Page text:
India plans to lease abandoned coal wells to private mining companies, a government official said Friday, in an effort to increase production as power outages exacerbate a sweltering heatwave.
Coal provides more than two-thirds of India’s energy needs and the country has shrugged off the cost of transitioning to renewable energy, although the unusually warm climate illustrates the threat of climate change caused by burning fossil fuels.
Rising temperatures have resulted in increased demand for energy in recent weeks and has left India facing a shortage of 25 million tons at a time when spot coal prices have skyrocketed since the start of the year. year.
“We have always believed that coal was a very maligned industry,” Coal Ministry official Anil Kumar Jain said at an industry event.
“We used to be hailed as bad guys because we were promoting fossil fuels and now we’re in the news (because) we’re not providing enough.”
The government plans to lease more than 100 dormant state-owned coal mines to private miners on a revenue-sharing basis.
Officials said they will “do away with red tape” to encourage bids from mining giants Vedanta, Adani, and others.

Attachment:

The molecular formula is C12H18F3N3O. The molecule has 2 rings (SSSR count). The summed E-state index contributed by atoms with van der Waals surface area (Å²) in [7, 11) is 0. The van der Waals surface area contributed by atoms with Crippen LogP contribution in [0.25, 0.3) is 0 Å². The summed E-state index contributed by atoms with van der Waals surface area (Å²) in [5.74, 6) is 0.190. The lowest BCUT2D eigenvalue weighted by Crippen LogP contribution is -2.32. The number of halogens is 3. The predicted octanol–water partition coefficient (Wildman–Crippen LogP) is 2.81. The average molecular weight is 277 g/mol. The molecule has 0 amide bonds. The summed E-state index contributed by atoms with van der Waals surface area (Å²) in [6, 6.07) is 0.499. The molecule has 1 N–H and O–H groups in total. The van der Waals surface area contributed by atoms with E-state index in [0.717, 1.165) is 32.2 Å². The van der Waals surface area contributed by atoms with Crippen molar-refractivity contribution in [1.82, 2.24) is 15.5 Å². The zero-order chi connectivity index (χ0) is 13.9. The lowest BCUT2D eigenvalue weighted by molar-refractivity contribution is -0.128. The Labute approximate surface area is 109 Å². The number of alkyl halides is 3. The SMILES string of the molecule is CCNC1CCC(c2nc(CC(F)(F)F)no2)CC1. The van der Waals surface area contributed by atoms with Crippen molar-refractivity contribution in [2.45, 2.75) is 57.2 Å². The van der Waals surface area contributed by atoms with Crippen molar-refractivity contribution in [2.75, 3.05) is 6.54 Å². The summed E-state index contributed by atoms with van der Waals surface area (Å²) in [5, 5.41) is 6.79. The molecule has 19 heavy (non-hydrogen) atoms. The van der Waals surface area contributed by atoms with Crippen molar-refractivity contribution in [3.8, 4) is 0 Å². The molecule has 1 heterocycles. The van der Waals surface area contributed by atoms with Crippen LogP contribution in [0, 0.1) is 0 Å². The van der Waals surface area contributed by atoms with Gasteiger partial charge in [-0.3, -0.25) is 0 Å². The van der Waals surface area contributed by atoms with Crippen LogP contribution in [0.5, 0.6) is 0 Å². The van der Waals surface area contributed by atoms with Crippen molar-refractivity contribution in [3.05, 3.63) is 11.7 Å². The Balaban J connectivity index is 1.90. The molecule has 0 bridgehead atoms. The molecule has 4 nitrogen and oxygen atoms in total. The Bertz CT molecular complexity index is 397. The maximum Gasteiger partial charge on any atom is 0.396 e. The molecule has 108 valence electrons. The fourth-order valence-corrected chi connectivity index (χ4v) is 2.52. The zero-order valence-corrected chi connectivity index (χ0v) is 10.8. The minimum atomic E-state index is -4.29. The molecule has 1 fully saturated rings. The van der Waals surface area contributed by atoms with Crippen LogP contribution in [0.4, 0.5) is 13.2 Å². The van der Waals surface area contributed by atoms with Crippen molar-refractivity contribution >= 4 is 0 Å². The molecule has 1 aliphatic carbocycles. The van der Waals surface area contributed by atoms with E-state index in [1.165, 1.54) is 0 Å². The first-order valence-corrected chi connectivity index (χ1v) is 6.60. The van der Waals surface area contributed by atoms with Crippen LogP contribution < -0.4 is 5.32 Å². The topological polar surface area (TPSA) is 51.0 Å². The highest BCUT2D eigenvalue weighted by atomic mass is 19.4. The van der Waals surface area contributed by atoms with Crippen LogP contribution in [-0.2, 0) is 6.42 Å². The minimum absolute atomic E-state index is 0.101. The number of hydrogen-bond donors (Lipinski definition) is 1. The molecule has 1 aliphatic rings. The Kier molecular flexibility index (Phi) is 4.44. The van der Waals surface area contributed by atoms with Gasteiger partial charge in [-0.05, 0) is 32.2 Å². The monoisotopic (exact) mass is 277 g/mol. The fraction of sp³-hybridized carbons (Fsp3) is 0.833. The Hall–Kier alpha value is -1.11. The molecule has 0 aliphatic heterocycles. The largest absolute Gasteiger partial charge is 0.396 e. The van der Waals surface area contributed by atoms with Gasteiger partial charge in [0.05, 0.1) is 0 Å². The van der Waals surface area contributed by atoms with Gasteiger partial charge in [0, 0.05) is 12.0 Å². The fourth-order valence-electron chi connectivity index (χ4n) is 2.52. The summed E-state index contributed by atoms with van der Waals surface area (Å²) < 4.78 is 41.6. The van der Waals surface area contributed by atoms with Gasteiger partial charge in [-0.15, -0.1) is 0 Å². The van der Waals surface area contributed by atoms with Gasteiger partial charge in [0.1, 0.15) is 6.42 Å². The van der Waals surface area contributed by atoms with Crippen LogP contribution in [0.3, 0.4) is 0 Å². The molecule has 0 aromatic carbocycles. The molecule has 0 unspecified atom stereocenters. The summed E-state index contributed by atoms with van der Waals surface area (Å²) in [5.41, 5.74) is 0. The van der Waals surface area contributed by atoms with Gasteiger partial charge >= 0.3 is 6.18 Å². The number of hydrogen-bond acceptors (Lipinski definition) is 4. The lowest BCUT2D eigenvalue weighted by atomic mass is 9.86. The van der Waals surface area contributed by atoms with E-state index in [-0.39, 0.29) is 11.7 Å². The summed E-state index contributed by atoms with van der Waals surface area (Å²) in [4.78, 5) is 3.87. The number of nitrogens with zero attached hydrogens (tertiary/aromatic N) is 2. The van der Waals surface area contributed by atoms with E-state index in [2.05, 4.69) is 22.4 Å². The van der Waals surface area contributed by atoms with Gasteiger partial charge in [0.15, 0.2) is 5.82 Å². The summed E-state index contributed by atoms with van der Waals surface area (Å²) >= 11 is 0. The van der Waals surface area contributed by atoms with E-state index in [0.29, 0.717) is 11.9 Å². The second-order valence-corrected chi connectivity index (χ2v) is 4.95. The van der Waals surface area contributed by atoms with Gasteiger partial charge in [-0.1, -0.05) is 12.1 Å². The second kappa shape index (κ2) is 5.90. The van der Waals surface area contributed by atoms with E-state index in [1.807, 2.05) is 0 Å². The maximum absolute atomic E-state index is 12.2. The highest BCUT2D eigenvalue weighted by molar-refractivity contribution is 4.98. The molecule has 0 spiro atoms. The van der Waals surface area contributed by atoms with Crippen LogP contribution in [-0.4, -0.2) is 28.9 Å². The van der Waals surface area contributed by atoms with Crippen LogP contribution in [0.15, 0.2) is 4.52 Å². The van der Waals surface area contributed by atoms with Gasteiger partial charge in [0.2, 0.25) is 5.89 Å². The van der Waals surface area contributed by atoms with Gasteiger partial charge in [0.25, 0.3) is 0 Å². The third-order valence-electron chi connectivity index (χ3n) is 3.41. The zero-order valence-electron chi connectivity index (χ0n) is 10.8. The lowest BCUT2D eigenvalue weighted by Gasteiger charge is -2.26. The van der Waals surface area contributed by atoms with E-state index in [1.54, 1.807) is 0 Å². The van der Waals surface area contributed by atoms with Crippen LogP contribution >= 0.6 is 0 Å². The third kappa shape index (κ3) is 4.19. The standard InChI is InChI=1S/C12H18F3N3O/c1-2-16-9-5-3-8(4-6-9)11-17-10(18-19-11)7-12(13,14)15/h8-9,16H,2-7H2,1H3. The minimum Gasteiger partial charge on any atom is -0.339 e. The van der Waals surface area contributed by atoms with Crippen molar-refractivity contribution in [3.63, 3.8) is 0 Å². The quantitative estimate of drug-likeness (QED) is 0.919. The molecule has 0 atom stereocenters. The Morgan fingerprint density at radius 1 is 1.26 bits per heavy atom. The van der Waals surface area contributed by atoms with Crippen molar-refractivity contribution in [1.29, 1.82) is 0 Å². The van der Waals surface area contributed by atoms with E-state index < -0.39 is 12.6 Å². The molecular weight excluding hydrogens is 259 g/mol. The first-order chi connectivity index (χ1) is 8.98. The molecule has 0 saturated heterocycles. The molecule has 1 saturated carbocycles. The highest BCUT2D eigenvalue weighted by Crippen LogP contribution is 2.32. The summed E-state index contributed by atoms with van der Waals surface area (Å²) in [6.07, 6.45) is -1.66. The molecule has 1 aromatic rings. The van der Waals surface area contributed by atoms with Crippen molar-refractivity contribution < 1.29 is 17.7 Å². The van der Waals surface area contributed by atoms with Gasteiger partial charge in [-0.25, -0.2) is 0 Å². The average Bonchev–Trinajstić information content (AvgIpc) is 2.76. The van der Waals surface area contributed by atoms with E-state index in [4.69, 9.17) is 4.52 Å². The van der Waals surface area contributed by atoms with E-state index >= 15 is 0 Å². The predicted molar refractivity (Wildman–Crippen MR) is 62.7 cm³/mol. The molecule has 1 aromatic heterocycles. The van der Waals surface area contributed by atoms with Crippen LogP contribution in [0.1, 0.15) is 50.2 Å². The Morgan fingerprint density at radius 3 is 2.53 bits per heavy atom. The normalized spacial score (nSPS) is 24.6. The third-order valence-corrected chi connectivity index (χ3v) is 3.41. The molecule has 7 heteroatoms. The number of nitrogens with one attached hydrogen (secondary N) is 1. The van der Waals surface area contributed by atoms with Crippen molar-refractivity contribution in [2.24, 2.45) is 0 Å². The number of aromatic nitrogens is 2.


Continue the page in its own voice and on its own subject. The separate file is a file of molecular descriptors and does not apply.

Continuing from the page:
India needs one billion tons of coal to meet domestic demand every year.
Most of its needs are met by domestic producers, with a record 777 million tons of coal extracted in the year to the end of March.
The government says it plans to increase domestic coal production to 1.2 billion tons over the next two years to support the country’s post-pandemic economic recovery.
“We are very happy that the economy is recovering and that energy is required. The malls are full, the restaurants are full, “Jain said.
Despite pledges to increase its renewable energy capacity to 175 gigawatts by 2022 and 500 gigawatts by 2030, Indian Coal Minister Pralhad Joshi said coal needs will double by 2040.
“There has never been as much demand for electricity as there is today. There has never been as much heat from the sun as there is today, ”Joshi said.
The scheme announced on Friday is the government’s latest step towards liberalizing India’s mining industry and calling on private companies to profit from the world’s fifth largest coal reserves.
“This will guide the country in how mineral rich countries like Brazil, Canada, Australia, South Africa have created wealth and generated jobs,” said Vedanta mining chief V. Shrikant.